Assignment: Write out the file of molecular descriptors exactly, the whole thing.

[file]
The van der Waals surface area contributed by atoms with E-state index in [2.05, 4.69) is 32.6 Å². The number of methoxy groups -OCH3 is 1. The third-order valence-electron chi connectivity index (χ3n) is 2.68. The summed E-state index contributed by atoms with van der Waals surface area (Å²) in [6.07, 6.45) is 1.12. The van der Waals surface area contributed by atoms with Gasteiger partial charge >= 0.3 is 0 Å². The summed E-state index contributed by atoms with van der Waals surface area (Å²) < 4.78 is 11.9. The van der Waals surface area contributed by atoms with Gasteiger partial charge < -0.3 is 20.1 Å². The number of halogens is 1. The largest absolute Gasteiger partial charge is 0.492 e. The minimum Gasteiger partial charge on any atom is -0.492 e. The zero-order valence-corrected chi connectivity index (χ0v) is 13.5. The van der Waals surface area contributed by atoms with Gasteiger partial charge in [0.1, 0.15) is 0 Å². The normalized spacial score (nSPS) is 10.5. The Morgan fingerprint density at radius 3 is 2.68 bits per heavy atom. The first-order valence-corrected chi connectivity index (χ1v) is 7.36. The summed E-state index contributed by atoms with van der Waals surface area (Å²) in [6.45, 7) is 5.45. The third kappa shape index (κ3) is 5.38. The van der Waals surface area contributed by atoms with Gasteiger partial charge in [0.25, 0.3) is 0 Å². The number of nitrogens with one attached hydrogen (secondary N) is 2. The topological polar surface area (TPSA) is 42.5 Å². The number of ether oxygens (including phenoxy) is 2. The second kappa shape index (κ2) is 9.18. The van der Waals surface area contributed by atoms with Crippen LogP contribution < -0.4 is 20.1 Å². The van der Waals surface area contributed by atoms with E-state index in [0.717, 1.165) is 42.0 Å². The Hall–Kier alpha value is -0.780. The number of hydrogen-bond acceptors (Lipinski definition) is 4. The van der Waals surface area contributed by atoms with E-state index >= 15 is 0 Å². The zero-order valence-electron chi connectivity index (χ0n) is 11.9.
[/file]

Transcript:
The van der Waals surface area contributed by atoms with E-state index in [2.05, 4.69) is 32.6 Å². The number of methoxy groups -OCH3 is 1. The third-order valence-electron chi connectivity index (χ3n) is 2.68. The summed E-state index contributed by atoms with van der Waals surface area (Å²) in [6.07, 6.45) is 1.12. The van der Waals surface area contributed by atoms with Gasteiger partial charge >= 0.3 is 0 Å². The summed E-state index contributed by atoms with van der Waals surface area (Å²) < 4.78 is 11.9. The van der Waals surface area contributed by atoms with Gasteiger partial charge < -0.3 is 20.1 Å². The number of halogens is 1. The largest absolute Gasteiger partial charge is 0.492 e. The minimum Gasteiger partial charge on any atom is -0.492 e. The zero-order valence-corrected chi connectivity index (χ0v) is 13.5. The van der Waals surface area contributed by atoms with Gasteiger partial charge in [0.1, 0.15) is 0 Å². The normalized spacial score (nSPS) is 10.5. The Morgan fingerprint density at radius 3 is 2.68 bits per heavy atom. The first-order valence-corrected chi connectivity index (χ1v) is 7.36. The summed E-state index contributed by atoms with van der Waals surface area (Å²) in [6.45, 7) is 5.45. The third kappa shape index (κ3) is 5.38. The van der Waals surface area contributed by atoms with Gasteiger partial charge in [0.25, 0.3) is 0 Å². The number of nitrogens with one attached hydrogen (secondary N) is 2. The topological polar surface area (TPSA) is 42.5 Å². The number of ether oxygens (including phenoxy) is 2. The second kappa shape index (κ2) is 9.18. The van der Waals surface area contributed by atoms with Crippen LogP contribution < -0.4 is 20.1 Å². The van der Waals surface area contributed by atoms with E-state index in [0.717, 1.165) is 42.0 Å². The Hall–Kier alpha value is -0.780. The number of hydrogen-bond acceptors (Lipinski definition) is 4. The van der Waals surface area contributed by atoms with E-state index >= 15 is 0 Å². The zero-order valence-electron chi connectivity index (χ0n) is 11.9.